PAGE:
Night Time Parking for Contractors.

By Erin Stillaway.
We were
painting a Downtown Toronto office for a well known marketing company. The first day of the job I drove to work. What a mistake that was. My initial plan was to park on Spadina, by the Center for Social Innovation building. I remember this was a cheap parking lot and a seven minutes walk to the job site. You could park there for $4 from four pm till six am. Apparently that had changed since I’d last been there and it wasn’t until after 6 pm that you could park for $3.

Tips for Condo Parking & downtown Parking finds

Taking transit is an option, however sometimes it takes you a very long time to get to where you need to go. Carpooling is another option, but in my case, I don’t live close to any of our painters. When we’re painting a downtown condo, we inquire about visitor parking or contractor’s parking at the condominium building. Sometimes we ask the customer if we can use their parking spot when they leave for work. They usually agree to it, as long as we leave before they come home at night. Most of the time there is available parking, you just have to ask.

We were painting a condo for a customer at the Ritz Carlton. You would think that in a building like that, contractor parking would be of low priority. It seemed that residents there get a lot of perks for their maintenance fee dollar. One of these perks is that the building management helps with the logistics of using contractors. After a lengthy but well organized registration period, we were practically escorted to the customer’s door.

When painting in a commercial building, it doesn’t hurt to ask the employees where they park and what their recommendation would be. After all, they know the area best and can be very helpful. Sometimes we pass the parking cost savings to the customer and they are happy to help out. Night parking usually gets cheaper after 6 pm but who wants to start work this late?

In underground parking lots the height clearance is relatively low for a contractor’s full size van. This is especially true in buildings that were built before SUVs and minivans were popular. For example, some of our vehicles have ladder racks and they don’t make it in underground buildings. Unless you want to park outdoors and far away, try using a smaller car to move equipment.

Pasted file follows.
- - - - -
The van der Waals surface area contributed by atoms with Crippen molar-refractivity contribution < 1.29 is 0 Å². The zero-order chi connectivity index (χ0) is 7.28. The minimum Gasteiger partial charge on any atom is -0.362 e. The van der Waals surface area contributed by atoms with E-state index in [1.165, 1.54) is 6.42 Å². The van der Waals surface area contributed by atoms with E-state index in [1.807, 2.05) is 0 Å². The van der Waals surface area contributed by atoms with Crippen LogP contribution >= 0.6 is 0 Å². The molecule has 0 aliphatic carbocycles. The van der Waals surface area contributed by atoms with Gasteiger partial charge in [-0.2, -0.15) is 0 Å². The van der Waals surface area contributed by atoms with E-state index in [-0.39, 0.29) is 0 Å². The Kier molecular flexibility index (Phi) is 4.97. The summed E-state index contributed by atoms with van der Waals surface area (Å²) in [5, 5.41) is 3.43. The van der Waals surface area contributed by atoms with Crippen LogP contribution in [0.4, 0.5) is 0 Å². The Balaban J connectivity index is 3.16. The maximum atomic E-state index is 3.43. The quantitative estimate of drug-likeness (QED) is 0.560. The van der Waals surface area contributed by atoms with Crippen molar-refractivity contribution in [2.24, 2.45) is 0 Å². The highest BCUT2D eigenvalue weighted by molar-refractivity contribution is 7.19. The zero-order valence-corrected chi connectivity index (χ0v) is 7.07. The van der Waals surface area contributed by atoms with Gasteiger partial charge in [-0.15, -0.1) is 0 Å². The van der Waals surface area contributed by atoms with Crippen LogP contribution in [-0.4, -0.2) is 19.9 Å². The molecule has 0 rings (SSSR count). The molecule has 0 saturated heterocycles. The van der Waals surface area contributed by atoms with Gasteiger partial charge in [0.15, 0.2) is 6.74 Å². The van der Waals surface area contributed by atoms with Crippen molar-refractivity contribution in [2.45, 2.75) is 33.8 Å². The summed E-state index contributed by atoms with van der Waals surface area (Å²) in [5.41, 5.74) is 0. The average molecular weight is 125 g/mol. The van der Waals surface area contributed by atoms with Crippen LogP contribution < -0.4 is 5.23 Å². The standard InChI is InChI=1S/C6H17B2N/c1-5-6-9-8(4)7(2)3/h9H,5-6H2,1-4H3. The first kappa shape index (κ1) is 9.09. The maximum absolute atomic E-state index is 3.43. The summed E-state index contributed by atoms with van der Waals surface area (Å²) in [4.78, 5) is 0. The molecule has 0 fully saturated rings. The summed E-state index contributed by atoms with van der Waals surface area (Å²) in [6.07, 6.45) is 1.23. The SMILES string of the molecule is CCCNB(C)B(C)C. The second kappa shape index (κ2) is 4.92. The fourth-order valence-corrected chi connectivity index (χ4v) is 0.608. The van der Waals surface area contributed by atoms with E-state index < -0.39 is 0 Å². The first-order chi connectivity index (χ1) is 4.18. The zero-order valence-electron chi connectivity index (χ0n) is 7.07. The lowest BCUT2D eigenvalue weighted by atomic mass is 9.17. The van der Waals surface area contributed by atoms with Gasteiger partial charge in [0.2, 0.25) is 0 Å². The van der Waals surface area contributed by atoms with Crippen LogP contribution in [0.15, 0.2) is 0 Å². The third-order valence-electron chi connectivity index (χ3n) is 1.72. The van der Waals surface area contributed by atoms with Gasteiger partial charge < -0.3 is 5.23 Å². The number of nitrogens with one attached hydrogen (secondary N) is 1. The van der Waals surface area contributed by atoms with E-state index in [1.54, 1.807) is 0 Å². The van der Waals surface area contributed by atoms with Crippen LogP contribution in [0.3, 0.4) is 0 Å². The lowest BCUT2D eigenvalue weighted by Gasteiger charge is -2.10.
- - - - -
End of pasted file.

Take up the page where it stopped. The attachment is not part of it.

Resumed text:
We’ve found a couple parking lots that are quite cheap. One is on Sullivan St just east of Spadina (when night painting), and another is a spot at Queen St and Triller Ave just east of Roncevalles on the north side. When we used it about a month ago it was only five or six dollars for the day!

You can park for free on  Liberty Village all along East Liberty Street. There are very few spots available but if you are lucky to find one, get it. Most condo buildings on Liberty have underground parking for contractors but they are not convenient and you have to walk a lot.

Parking on Gladstone Avenue north of Queen is still free, which is surprising considering the new condo development there.

If you know any more, please share with us in the comment section.

Parking in Garage in Toronto

Green P and a Parking App

Green P Parking is a good and relatively inexpensive option. If you are lucky to work close to one of their locations, they have both indoor and outdoor lots. From their website:

“..It contributes significant revenues to the City’s general reserves while successfully meeting its mandate to provide safe, attractive, conveniently located and competitively priced off and on-street public parking, which is required by commercial strips and neighbouring residential areas to survive”. More about Green P here.

There is also this amazing parking app for your phone called “Toronto Parking Finder”. It will search the parking spots on the street and in lots nearest to you and will give you the best choice based on the price, and it includes the free parking spots. You can find the app here.

Parking on Residential Streets

Parking on the street can also be a solution. Don’t always assume that parking meters are more expensive than parking lots. Some meters on inner city streets are inexpensive. Parking around schools during their off hours is an option, but of course read the signs.

Reading the signs is very important and keep an eye out for signs blocked by trees in the summer. When parking on the street, keep an eye out for parking enforcement attendants patrolling the street as there is a one hour limit. Move the car two or three times a day, to avoid a ticket. In some residential you cannot park at night or earlier than 10 am. If you are working in a house with no driveway, ask the homeowner for parking suggestions.

Ecopainting is a Painting Contractor servicing clients in downtown Toronto. We hope you find our tips and parking experiences useful.

Note: this blog is first written in 2013 and updated in March of 2017. As of now the above information is still accurate but parking information is always changing.

Leave a Comment